9231 A NEOCLASSICAL GILTWOOD MIRROR BY REPUTE MADE FOR THE GARDEN PAVILION, BUCKINGHAM PALACE, POSSIBLY BY GEORGE MORANT AND SONS English. Circa 1840.   Measurements: Height: 56 1/4″ (143 cm) Width: 60 1/4″ (153 cm) Depth: 5 1/4″ (13.5 cm)

Of giltwood. The cornice with shaped undermold above a bead and real molded band and dentil molding above a plain frieze set with foliate paterae, above a band of repeating foliate molding, raised on stop-fluted Ionic flanking the rectangular mirror plate, the whole set above a channeled frieze and molded base.

William Clegg and Harvey Ferry, Oxon, UK

According to the vendor of this piece, who had also supplied another piece with certain Buckingham Palace provenance, the present mirror is likely the work of the celebrated firm of royal decorators George Morant and Sons and formerly stood in the Garden Pavilion at Buckingham Palace, built in 1843-5.

The harmonious proportions of the mirror, with the finely executed detailing of the columns and the molded decoration, mark the piece as an object of unusual refinement. The recent provenance of the mirror places it in the same collection as that of a giltwood centre table, attributed to the firm of Morant and Sons, which originally stood in the spectacular domed Octagon of the Garden Pavilion at Buckingham Palace (Carlton Hobbs: 2705). The standard of craftsmanship in the mirror, it’s restrained neoclassical decorative vocabulary, and the type of gilding used, all closely relate it to that piece and strongly suggest that the mirror originally formed part of the same scheme of decorations as that table.

The Garden Pavilion of Buckingham Palace, sadly destroyed in 1928, was designed as a showcase for the attainments of the leading designers and decorators of the day, and was in particular intended to promote the great Victorian revival of fresco painting. The project was undertaken with the support of Queen Victoria and Prince Albert, the latter of whom was closely involved in the enterprise with the assistance of his advisor in artistic matters Ludwig Grüner. It is through Grüner’s publication in 1846 of his The Decorations of the Garden Pavilion in the grounds of Buckingham Palace that the appearance, plan and decoration of the Garden Pavilion is known to us. The Morant and Sons center table to which the present mirror is related appears in that publication among other pieces from the royal collection used to furnish the pavilion.1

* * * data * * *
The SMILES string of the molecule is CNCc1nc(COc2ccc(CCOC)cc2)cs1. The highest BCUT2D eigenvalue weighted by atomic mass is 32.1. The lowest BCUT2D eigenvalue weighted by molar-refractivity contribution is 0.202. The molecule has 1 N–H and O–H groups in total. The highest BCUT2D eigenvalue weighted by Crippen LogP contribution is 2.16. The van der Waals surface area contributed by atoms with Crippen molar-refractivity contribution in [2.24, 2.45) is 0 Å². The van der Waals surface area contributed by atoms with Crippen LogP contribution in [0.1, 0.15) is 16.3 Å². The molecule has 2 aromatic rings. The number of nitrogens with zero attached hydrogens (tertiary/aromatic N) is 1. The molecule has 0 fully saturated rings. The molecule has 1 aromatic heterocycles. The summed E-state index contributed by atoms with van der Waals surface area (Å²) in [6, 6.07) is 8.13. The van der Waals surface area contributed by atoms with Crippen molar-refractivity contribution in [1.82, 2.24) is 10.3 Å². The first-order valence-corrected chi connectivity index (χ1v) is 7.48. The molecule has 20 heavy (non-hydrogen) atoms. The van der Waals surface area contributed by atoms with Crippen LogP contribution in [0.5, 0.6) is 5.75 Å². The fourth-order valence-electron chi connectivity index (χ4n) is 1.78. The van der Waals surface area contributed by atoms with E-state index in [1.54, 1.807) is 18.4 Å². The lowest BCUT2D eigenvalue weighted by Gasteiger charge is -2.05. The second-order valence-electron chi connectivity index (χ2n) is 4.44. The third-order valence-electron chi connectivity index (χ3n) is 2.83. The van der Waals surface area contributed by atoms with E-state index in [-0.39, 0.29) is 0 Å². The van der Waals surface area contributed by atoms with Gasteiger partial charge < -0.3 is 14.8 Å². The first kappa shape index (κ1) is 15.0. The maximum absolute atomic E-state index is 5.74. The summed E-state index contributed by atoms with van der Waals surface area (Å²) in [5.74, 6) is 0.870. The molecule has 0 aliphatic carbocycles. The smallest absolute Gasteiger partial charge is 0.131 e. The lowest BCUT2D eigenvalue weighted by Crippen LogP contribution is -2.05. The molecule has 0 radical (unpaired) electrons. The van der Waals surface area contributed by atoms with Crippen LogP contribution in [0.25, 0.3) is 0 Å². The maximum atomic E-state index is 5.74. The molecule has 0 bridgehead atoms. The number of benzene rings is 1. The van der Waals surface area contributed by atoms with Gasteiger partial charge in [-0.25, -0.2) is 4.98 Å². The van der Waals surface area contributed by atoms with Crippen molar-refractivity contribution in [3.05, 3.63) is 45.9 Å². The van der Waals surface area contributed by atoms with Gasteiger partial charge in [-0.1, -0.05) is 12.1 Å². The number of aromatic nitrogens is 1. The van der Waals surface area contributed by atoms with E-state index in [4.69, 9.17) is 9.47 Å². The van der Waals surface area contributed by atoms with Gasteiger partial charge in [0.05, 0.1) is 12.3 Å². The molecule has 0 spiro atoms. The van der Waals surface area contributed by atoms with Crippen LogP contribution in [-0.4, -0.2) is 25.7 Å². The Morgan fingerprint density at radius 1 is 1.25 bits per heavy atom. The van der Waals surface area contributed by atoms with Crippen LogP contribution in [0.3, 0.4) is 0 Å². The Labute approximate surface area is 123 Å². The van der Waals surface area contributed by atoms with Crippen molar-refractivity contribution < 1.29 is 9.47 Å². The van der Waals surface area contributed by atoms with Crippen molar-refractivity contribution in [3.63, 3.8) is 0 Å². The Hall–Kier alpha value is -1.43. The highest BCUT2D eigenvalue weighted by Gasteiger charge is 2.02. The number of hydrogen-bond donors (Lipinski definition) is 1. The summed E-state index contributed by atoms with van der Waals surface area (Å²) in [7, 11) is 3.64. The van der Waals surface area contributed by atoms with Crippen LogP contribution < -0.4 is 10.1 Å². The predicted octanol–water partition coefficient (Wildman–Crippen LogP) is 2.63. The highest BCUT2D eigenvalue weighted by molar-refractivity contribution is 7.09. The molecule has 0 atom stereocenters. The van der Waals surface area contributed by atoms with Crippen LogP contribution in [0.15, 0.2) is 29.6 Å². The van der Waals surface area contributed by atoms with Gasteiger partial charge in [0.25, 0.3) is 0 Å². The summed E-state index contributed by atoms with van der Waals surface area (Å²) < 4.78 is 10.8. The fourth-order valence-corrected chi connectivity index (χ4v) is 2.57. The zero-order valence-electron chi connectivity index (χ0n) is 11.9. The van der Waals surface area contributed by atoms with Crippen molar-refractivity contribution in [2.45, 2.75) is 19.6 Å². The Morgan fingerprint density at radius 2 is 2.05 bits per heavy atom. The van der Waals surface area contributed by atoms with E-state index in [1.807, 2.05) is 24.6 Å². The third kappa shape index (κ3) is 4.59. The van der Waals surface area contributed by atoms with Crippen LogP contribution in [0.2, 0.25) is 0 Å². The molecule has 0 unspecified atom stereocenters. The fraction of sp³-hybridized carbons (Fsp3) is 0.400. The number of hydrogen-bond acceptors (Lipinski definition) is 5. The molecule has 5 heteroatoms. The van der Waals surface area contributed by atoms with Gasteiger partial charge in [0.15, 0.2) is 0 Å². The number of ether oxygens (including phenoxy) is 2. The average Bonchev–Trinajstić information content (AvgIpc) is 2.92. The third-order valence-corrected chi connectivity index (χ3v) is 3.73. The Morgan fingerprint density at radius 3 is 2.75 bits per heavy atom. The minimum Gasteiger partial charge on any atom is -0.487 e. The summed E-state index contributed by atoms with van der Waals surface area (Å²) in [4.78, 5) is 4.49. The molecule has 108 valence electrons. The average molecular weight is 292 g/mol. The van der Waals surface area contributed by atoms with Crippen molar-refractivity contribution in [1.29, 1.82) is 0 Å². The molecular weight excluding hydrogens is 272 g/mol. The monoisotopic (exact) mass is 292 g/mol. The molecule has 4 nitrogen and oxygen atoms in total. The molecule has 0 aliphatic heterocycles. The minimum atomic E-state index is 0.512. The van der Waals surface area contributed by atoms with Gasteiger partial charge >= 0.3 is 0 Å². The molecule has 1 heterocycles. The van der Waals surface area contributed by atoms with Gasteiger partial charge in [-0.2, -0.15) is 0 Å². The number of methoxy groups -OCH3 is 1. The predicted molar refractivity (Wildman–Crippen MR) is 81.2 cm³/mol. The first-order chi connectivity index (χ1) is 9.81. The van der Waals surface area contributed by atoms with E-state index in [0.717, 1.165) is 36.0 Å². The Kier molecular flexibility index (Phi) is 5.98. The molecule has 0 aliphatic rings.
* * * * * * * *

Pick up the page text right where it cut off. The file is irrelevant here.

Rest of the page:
The interior of the Pavilion was conceived as a series of daringly original rooms, each in a different style, including a room decorated with frescoes drawn from the novels of Walter Scott and a Pompeian Room decorated by the painter and lithographer Agostino Aglio (1777-1857). The centrepiece was the fabulous domed Octagonal Room, into which visitors would have first entered, with a great display of intricately designed and brightly coloured frescoes to the walls.

The firm of G.E. Morant and Sons were among the finest furniture makers of their age. They undertook a number of commissions for some of the grandest private residences in England, including work for the Dukes of Devonshire, Norfolk and Sutherland. However, it was as a royal maker that George Morant (1790-1839) chiefly achieved a position of pre-eminence in the first half of the nineteenth century. In 1822 he described himself as “Ornamental Painter and Paper Hanging Manufacturer to their Royal Highnesses the Dukes of Sussex and Cambridge” and on the accession of Queen Victoria his royal work continued at various palaces. His business was continued after his death by his sons and by the 1840s the firm was well established as furniture makers on Bond Street.2

1 Ludwig Grüner, ‘The Decorations of the Garden Pavilion in the Grounds of Buckingham Palace’ (1846).
2 Geoffrey Beard and Christopher Gilbert (eds.), Dictionary of English Furniture Makers 1660-1840, Leeds (1986), p.622-3.

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